New Breed: The rap evangelists

Monday 1st July 2002

NEW BREED's Elsie was quizzed by Tony Cummings.

New Breed
New Breed

Tony: Give us the lowdown on how you started rapping.

Elsie: Macho and I started rapping together at about ages 15 and 16. He was putting something together with some other guys for a showcase night at our youth group and when it wasn't coming out the way he wanted he asked me if I'd perform with him instead because I'd been sitting in on their rehearsals. I said cool and we did this song called "Time To Make A Difference". It was our first time and we got an amazing response. We were asked to do it again and then started getting calls from people to go here and there... before we knew it we were a group and had to come up with a name. We've done countless churches, outreaches and community events... We've traveled a little and finally got to a new beginning - the start of where we want to be!

Tony: There are some veryhard hitting tracks on 'Stop The Music'. Single out a couple and tell us a bit of the inspiration behind the songs.

Elsie: The title track, "Stop the Music" comes from the fact that people often miss the message of the song because they're listening to the beat so this song is a battle between the lyrics and the track. "Papi" is from our experience as kids. We thank God for our Dad's life and his sobriety and everything we've gone through and learned. We decided to share this because it's such a common thing. We hope someone will get something out of it. "My People" is just a song celebrating life and culture... not just ours (although it's the focus) but everyone's.

Tony: We're hearing a lot at the moment about Christian radio not giving fair exposure to holy hip hop. What's your take on the situation?

Elsie: I think they play what the majority of its listeners want to hear and honestly I don't know that the hip hop audience makes up a big percentage (although I could be wrong). Also the Church or many Christians still aren't believers or fans of it and don't see or acknowledge its rightful place... I don't think it's fair to ignore such a big movement because it's not traditional - those who don't suppport it are missing an entire generation and population of people.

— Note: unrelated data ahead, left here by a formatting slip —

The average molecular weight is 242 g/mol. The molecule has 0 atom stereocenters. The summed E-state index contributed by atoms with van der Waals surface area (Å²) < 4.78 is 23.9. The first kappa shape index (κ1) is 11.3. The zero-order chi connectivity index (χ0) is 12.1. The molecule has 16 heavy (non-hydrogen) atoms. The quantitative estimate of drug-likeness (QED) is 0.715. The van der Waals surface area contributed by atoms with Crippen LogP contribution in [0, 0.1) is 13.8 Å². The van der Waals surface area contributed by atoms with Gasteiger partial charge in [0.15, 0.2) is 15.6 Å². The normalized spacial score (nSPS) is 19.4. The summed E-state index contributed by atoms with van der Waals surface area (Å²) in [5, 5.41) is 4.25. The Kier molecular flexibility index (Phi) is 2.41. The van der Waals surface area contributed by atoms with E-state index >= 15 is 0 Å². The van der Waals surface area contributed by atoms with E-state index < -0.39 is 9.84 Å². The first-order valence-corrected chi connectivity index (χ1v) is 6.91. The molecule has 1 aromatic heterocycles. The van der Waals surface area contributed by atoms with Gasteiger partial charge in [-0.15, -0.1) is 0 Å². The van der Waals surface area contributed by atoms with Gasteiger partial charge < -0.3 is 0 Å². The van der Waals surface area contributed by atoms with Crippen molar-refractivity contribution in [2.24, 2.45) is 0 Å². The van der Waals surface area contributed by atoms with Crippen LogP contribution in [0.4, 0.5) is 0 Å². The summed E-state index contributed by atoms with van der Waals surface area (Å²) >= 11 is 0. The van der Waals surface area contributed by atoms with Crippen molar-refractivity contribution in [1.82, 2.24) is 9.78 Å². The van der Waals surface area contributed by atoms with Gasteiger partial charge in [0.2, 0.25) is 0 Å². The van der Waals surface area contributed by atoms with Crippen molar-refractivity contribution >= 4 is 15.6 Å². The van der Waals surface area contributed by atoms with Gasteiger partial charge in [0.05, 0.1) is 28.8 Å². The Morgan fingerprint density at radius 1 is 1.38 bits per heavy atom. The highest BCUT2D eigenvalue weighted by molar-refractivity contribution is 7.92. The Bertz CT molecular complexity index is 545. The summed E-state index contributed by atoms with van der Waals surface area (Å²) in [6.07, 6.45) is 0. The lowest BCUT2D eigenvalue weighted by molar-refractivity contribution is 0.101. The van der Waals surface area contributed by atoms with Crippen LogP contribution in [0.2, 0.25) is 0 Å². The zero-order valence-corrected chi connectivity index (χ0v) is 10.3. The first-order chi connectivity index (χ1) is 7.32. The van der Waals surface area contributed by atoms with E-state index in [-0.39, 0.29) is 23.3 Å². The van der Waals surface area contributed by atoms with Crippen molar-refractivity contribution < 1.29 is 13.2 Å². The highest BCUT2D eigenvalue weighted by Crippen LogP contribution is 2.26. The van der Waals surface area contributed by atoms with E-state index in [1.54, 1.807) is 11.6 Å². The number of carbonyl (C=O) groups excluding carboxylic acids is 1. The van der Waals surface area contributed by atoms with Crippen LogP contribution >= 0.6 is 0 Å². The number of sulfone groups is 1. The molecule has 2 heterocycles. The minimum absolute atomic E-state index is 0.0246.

Tony: There seems to be a big stylistic difference between hip hop emanating from the east coast of the States and the west coast hip hop. How would you explain the difference?

Elsie: Difference between east and west?... Besides the obvious of the beats and flows I think the main difference is the feel of the artist and the vibe behind what they're saying. I grew up in Boston and now live in LA and I can see the difference in the urban life between the two - the difference in mentality and culture which is what shines through on the music that gets all the airplay. To me, west coast music seems to be more laid back just like the whole vibe out here.

Tony: Do you see yourselves primarilly as evangelists?

Elsie: We want people to get a new awareness of God and at the least start their own relationship with him. We're not a "preachy" group. We want everyone to get something out of what we say whether it's a life changing experience, hope, inspiration or just enjoyment from what we're doing. We want to offer something real that people can relate to.

Tony: Ever thought of coming to the UK?

Elsie: Are you offering? :) i'm sure we'll be there if the opportunity arises. CR

The opinions expressed in this article are not necessarily those held by Cross Rhythms. Any expressed views were accurate at the time of publishing but may or may not reflect the views of the individuals concerned at a later date.
About Tony Cummings
Tony CummingsTony Cummings is the music editor for Cross Rhythms website and attends Grace Church in Stoke-on-Trent.


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